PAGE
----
"Where Fillmore County News Comes First"
Tuesday, December 1st, 2015
Volume ∞ Issue ∞
- 7:21:36, Nov 30th 2015 - Andy Wolter - Hey ol' neighbor! Apparently the FCJ doesn't archive your columns; I ca ... [Read More]
- 4:58:14, Nov 30th 2015 - doc - I ordered a California burger for take out. It was a really tasty burger and it ... [Read More]
- 9:41:05, Nov 27th 2015 - WoW - As a long time reader of your paper I think it should stay how it is. It's a ch ... [Read More]
- 1:35:05, Nov 26th 2015 - consaredumb - The most vocal people are always the most ignorant. ... [Read More]
- 2:58:00, Nov 25th 2015 - James1952 - The word on the street is that the folks who own the land above the schoo ... [Read More]
- 10:17:32, Nov 25th 2015 - - Yes it does take money to operate schools and keep buildings open. If the high s ... [Read More]
- 9:09:47, Nov 25th 2015 - @Says - Bottom line... it takes money to operate & keep open school buildings. Yes, I ... [Read More]
- 7:57:56, Nov 25th 2015 - nature man - I think y'all are in denial. Atrazine in all your well, shallow aquifer ... [Read More]
- 10:20:12, Nov 24th 2015 - - It's about the money? What an ignorant comment. Is that what you teach your kid ... [Read More]
- 9:20:20, Nov 24th 2015 - reader - What an inspiring message! Thank you! ... [Read More]
Fri, Jan 24th, 2003
Posted in Features
Posted in Features
The Preston City Council voted at their meeting Tuesday night to hire Crescendo Consulting of Winona to organize a capital campaign to raise $3 million for a new Recreation Center. The 34,000 square foot facility, which will be built adjacent to the Fillmore Central Middle School, will be equipped with an indoor aquatic center and running track.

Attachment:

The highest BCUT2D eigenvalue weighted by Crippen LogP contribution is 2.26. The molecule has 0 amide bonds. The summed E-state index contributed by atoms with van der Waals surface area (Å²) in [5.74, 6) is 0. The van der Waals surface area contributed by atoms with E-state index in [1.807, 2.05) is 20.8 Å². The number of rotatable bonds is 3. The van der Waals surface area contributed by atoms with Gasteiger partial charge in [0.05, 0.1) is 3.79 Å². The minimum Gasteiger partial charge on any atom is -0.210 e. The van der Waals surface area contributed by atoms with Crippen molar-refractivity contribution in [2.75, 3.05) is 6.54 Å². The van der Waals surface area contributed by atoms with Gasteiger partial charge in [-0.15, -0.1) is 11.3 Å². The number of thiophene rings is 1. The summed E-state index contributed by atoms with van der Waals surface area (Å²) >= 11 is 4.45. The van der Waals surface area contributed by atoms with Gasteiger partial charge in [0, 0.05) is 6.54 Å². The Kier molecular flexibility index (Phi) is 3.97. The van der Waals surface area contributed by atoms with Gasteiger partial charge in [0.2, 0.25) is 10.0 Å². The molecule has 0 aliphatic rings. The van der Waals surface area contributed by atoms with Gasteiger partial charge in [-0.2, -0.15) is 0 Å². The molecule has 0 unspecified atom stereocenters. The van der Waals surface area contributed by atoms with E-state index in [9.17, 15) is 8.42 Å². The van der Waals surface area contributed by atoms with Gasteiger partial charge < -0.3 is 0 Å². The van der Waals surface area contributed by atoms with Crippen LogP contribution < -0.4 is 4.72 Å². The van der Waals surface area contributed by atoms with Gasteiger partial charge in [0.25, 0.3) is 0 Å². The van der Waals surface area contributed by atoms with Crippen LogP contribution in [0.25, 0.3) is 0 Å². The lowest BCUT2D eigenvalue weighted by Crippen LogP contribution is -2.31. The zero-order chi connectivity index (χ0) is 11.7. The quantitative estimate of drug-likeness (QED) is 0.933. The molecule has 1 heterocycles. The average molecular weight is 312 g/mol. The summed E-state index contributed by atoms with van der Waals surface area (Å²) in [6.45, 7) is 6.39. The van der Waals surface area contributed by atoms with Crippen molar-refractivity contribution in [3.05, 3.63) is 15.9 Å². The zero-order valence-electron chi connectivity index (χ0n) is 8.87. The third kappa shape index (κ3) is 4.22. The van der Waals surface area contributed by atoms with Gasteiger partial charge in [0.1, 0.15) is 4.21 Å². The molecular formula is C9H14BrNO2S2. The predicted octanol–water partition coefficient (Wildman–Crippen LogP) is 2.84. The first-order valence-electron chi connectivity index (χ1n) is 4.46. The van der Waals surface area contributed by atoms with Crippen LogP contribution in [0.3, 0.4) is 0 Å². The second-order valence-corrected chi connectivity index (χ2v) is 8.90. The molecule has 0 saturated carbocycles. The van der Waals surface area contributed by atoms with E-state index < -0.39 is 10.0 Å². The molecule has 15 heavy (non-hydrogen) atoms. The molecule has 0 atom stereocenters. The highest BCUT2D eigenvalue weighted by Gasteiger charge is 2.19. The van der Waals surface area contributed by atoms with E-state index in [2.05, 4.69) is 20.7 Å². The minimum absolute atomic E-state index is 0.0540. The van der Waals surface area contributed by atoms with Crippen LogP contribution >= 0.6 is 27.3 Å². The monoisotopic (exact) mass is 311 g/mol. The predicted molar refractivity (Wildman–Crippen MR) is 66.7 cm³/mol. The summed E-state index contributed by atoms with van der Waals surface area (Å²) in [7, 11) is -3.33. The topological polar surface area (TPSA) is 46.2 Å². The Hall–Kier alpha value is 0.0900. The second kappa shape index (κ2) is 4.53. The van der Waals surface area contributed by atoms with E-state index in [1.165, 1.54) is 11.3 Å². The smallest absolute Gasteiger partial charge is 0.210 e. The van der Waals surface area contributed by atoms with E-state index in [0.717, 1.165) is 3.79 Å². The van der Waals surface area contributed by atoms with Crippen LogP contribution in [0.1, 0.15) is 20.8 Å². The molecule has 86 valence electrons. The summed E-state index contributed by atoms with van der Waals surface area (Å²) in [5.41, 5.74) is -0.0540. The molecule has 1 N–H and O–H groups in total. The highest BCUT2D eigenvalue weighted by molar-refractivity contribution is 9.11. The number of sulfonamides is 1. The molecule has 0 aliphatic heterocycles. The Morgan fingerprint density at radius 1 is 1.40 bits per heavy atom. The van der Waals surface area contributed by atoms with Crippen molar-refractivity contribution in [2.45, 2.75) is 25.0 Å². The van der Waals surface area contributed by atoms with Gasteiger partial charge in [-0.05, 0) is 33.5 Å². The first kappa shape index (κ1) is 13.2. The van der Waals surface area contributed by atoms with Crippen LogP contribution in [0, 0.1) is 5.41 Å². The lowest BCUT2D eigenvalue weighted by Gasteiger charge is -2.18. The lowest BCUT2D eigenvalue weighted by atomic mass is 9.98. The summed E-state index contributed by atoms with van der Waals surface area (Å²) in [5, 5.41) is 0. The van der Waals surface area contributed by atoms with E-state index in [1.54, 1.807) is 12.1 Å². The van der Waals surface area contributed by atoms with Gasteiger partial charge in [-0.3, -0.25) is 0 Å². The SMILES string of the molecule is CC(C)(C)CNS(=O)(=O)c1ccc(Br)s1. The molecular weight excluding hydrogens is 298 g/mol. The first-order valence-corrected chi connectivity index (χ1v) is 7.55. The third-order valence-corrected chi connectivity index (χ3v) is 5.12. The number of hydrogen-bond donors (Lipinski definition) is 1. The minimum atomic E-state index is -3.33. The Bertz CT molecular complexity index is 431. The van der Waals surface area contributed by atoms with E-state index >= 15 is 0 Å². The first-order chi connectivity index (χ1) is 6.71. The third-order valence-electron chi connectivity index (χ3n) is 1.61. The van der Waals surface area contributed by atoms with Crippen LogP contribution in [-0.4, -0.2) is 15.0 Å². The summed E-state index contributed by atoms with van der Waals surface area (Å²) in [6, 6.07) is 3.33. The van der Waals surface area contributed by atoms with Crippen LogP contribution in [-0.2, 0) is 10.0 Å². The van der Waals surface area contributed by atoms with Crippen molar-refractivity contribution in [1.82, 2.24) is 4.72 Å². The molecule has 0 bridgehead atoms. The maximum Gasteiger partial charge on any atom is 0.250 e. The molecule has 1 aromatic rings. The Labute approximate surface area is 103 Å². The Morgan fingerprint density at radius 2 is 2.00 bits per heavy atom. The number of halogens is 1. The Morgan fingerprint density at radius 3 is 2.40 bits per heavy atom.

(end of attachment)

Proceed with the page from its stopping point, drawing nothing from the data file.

A comprehensive update on the proposal was presented by former city council member Steve Knoepke and Chuck Aug, both of whom serve on the Steering Committee. Knoepke gave a brief history of the project, detailing various marketing and fundraising surveys that have been completed over the past few years. The marketing survey showed that the recreation center would be able to attract more than 1000 memberships, while the fundraising study indicated that there was more than adequate philanthropy in the area to raise the money to build the facility. The Steering Committee has recently studied similar recreational facilities in several locations to get a sense of actual operating expenses and expected income. Chuck Aug said that the committee wanted to find out if there is a continuing operating burden for the city. Based on the Steering Committee’s findings, it was estimated that the city of Preston might expect an annual operating loss of $50,000 to $100,000. Mayor Dave Pechulis asked how much it costs the city to operate the present pool. Knoepke said that the subsidy the city now provides is about $40,000 a year.. Knoepke said, "Cresco is the facility we have been trying to model after." According to Aug, Cresco has been successful in that they have controlled programming costs while attracting strong membership. The Cresco facility expects a shortfall of about $10,000 in the year 2003. Knoepke said that Cresco was a bigger town of about 3500 people, but Preston with the surrounding area, including those in a fifteen mile radius, presented strong numbers. John Torgrimson, a member of the Steering Committee, said that in his view this was an 'investment' in Preston to make it a more attractive place to live. City Administrator Fred Nagle, who talked to managers of the many facilities surveyed, said that regardless of the amount each city subsidized their facility they all expressed pride in their facilities and are not sorry they built them. An eleven month fund raising campaign is anticipated with Crescendo. Knoepke said that the costs of fund raising would not exceed $115,000 and that the city would be billed on a monthly basis. The money to pay the fundraisers would eventually come out of the funds raised to build the facility. The mayor declared that the projected cost of operating the pool was not out of line compared to the cost of operating the present pool which is near the end of it's life. He sees the new pool as a benefit to the community and he's '100% for it'. Council member Mike Gartner asked what was the Steering Committee's 'bottom line'? Chuck Aug said, "I think we should go ahead with it." Aug said that the indoor facility will be given to the city for nothing, with no money coming from the city's coffers. “The question is, do you guys, meaning the council, want to run it?” Aug asked. “The steering committee supports it unanimously.” Mayor Pechulis said, "I can't see any reason not to move forward with this." The council voted unanimously to go ahead. The mayor thanked the Steering Committee for all of their work so far. The Steering Committee will continue to work on the design and fundraising aspects of the project. Knoepke also said that legal agreements between the school and the city still need to be finalized. School Board Ron Stevens, President of the Fillmore Central School Board reported to the council about the recent community meetings that have been held to solicit public input into various school matters. Stevens said that the biggest issue facing Fillmore Central, as well as other schools, is declining enrollment. He said one outcome of the community meetings was the need to better communicate to the community and the possibility of a monthly news letter was suggested. Stevens also said that the school board is considering the idea of expanding School Age Child Care to include daycare. Stevens related that it costs over $40,000 per year for the Internet, an expense that the State picked up until last year. He said that they will be looking at alternatives in the near future. Stevens said that State aid goes with the pupil and that with open enrollment we're in a 'competitive market for students'. Stevens agreed that the 'pool will be a draw for people to drive here and to live here. Heartland Energy A long discussion about the Conditional Use Permit the city granted Heartland Energy & Recycling in May. According to state law, the city should have waited to issue the permit until state regulatory permits were issued. Mayor Pechulis said that the city was in error when they issued the permit. Fred Nagle, who had been asked by the council to contact the League of Minnesota Cities, said that the League had told him that the permit didn’t have to be rescinded. But Nagle said that the League had yet to put that statement in writing. The council seemed frustrated about this problem, trying to walk a fine line between not being in compliance with state law and being exposed to possible law suits from interested parties. The mayor said that “we're just trying to figure out how to alleviate any liability, right now.” Mike Gartner told his colleagues that he believed the city needed an attorney here to “ask questions and to help us get out of this 'bind' the right way.” City Attorney David Joerg, who had recused himself from this issue because of conflict of interest, said that he would provide the name of legal representation who would be able to interpret the statute and advise the council for the next meeting. Other business • A resolution was approved that prohibits parking from the Methodist Church to the highway on the East side of the street. Parking will be allowed in front of the Methodist Church. •More volunteers are needed for Trout Days. The mayor said this is a 'pride issue' and encourages more business representation and donations. •The Corson tax abatement issue was discussed further with the need for a waiver to allow some gravel parking areas instead of all blacktop. Corson explained that the cost for all blacktop is prohibitive. Two parking spots are being provided as required for each unit. Nagle said that the important thing was that they wouldn't be parking on the street. The abatement agreement applies only to the new twelve units.